Trump says he's not uncivil: I'm a very intelligent person

  26 October 2017    Read: 1102
Trump says he's not uncivil: I'm a very intelligent person
President Donald Trump says he's not as 'uncivil' as the media's making him out to be. It's the press that's presenting a distorted image of him that's different 'than the real person', reports citing Daily Mail
'People don't understand. I went to an Ivy League college, I was a nice student, I did very well. I'm a very intelligent person,' he said Wednesday over the roar of Marine One. 'The fact is I think, I really believe, I think the press creates a different image of Donald Trump than the real person.'

The Republican president attend the Wharton School of business at the University of Pennsylvania. He went to Fordham University in New York before that.

He made the claim as he responded to complaints that he'd been too tough on a Gold Star widow, who says he was disrespectful in a condolence call, and too mean to a trio of Republican senators, including one who has cancer.

The president's never-ending assaults on his adversaries have long been described Trump's critics as uncouth. Members of his own political party have repeatedly advised him to stop tweeting.

His fight with Myeshia Johnson, the widow of slain soldier Le David Johnson, started a new conversation about whether Trump's off-the-cuff commentary is too crass.

He has dismissed the pregnant woman's recollection that his call to her last week was as wholly incorrect.
'I was extremely nice to her,' he told reporters on Wednesday afternoon. 'I was extremely courteous.'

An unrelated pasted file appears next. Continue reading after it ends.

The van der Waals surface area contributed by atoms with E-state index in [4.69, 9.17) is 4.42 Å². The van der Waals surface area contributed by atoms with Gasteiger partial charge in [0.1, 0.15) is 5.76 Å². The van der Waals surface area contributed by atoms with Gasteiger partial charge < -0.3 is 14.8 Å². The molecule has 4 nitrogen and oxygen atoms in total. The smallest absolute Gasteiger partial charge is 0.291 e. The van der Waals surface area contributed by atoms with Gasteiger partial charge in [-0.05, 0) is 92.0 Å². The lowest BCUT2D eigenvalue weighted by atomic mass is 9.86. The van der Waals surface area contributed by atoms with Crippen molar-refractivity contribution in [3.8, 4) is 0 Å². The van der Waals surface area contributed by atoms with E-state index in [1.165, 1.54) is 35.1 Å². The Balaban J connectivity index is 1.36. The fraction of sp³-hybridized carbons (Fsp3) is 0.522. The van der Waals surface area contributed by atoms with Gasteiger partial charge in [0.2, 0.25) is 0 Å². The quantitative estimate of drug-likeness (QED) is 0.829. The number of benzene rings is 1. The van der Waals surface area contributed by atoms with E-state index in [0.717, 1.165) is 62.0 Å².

Trump says he did not forget to say her husband's name, as Johnson has charged.

'There's no hesitation. One of the great memories of all time. There was no hesitation,' he said.

He also claimed that it was perfectly appropriate to 'counterpunch' Johnson when she misrepresented the call in his opinion because he has a right to defend himself.

'When somebody says something about you that's false, I think it's always okay to counterpunch or to fight back,' Trump assessed.

Trump demanded to know Wednesday why the media was obsessing over this one widow's story when other Gold Star families have complimented him.

'Everybody has said unbelievable, good thing about me, but you never report that,' Trump asserted.

As he announced his retirement yesterday from the Senate floor, GOP Sen. Jeff Flake followed in the footsteps of Republican Bob Corker and assailed Trump's behavior as 'reckless, outrageous and undignified.'

Corker had taken jabs at Trump earlier in the day in an explosive interview on CNN, in which he begged the president's staff to get control of him and challenged Trump to rise to the occasion as president.

'I don't know why he lowers himself to such a low, low standard, and debases our country in a way that he does, but he does,' Corker said.

Trump unloaded on Flake in tweets this morning, having already taken Corker to task in real time on Tuesday.
He says a luncheon he attended with GOP senators yesterday was a 'lovefest,' so much so that he received a 'standing ovation.'

'We have great unity. If you look at what happened yesterday at the meeting, we had, I guess, virtually every senator, including John McCain. We had a great conversation yesterday -- John McCain and myself -- about the military,' Trump said.

McCain has been a frequent target of Trump's ire over his stalled Capitol Hill agenda. Trump has turned the ailing Republican senator, who announced this summer that he has cancer, into the poster child for the national health care law that he says is a failure.

But even McCain, who Trump says is the reason Obamacare is still around, was cordial to him yesterday, the president says.

'It was almost a lovefest. Maybe it was a lovefest...standing ovations. There is great unity,' Trump stated.

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